CrimProf Blog

Editor: Kevin Cole
Univ. of San Diego School of Law

Friday, June 24, 2005

Florida Supreme Court: Male Strippers Are Free To Keep Dressing Up As Cops

After watching a television show last night where a male stripper, dressed up as a cop, was shot at when he knocked on a hotel room door that he thought belonged to a paying client, but actually belonged to drug dealers, I was wondering if states can outlaw civilians wearing police insignia.  Little did I know that the Florida Supreme Court had just decided the issue.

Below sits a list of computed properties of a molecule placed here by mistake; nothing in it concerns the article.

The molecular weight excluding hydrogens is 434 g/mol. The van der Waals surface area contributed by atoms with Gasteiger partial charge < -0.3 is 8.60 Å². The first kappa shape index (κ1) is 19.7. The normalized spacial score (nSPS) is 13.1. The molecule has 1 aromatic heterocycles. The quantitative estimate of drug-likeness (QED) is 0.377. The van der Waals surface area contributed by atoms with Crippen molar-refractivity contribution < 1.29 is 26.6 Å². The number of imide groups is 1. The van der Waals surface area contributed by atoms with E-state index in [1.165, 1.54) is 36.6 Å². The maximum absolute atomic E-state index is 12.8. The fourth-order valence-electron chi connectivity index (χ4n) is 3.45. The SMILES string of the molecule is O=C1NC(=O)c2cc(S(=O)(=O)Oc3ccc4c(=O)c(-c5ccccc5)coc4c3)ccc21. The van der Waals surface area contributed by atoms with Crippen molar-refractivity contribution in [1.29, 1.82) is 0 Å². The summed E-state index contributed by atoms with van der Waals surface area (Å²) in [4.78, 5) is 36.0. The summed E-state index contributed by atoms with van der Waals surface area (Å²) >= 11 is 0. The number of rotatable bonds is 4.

From the Associated Press:  "Without an intent to deceive, it is not a crime to wear an "NYPD" hat or other law enforcement insignia, uniforms or T-shirts printed with such words as "police," "sheriff" and "trooper," the Florida Supreme Court said Thursday.  The high court, in a 5-2 opinion, struck down Florida's law against wearing or clothing, badges or other criminal justice markings because it is "unconstitutionally overbroad, vague and violates substantive due process." The maximum punishment was a year in jail.  "The word `police' on a shirt could mean support for the police, as has been widely seen on clothing in support of the New York Police Department following September 11, 2001," Justice Charles Wells wrote.  It also could be used to express a constitutionally protected negative opinion about police conduct, while the word "sheriff" could have a political meaning when worn to promote candidates for that office, he added.  Wells noted the law lacks any provision on intent. Therefore, it bans "innocent wearing and displaying of specified words" and "is not tailored toward the legitimate public purpose of prohibiting conduct intended to deceive," he wrote.  Chief Justice Barbara Parmiente and Justices Harry Lee Anstead, R. Fred Lewis and Peggy Quince concurred. Justice Raoul Cantero and Kenneth Bell dissented.  "I fear that today the Court has stripped law enforcement agencies of one important weapon in their battle against crime," Cantero wrote. "I only hope that the Legislature acts quickly to fill the void."  The opinion, not final pending a possible request for reconsideration, resolves conflicting lower court decisions.  Kimberly Sult was arrested at a convenience store in 2001 for wearing a T-shirt emblazoned with "Pinellas County Sheriff's Office." She was convicted by a jury and ordered to pay $300 in fines and court costs. The 2nd District Court of Appeal upheld her conviction and the law.  The 3rd District Court of Appeal, however, in 2003 ruled the law unconstitutional and reversed the conviction in South Florida of motorcyclist Alberto Rodriguez for wearing a shirt with "Police" on it.  The law specifically banned the wearing of clothing with the words "police," "patrolman," "agent," "sheriff," "deputy," "trooper," "highway patrol," "wildlife officer," "marine patrol officer," "state attorney, "public defender," "marshal," "constable" and "bailiff."  [Mark Godsey]

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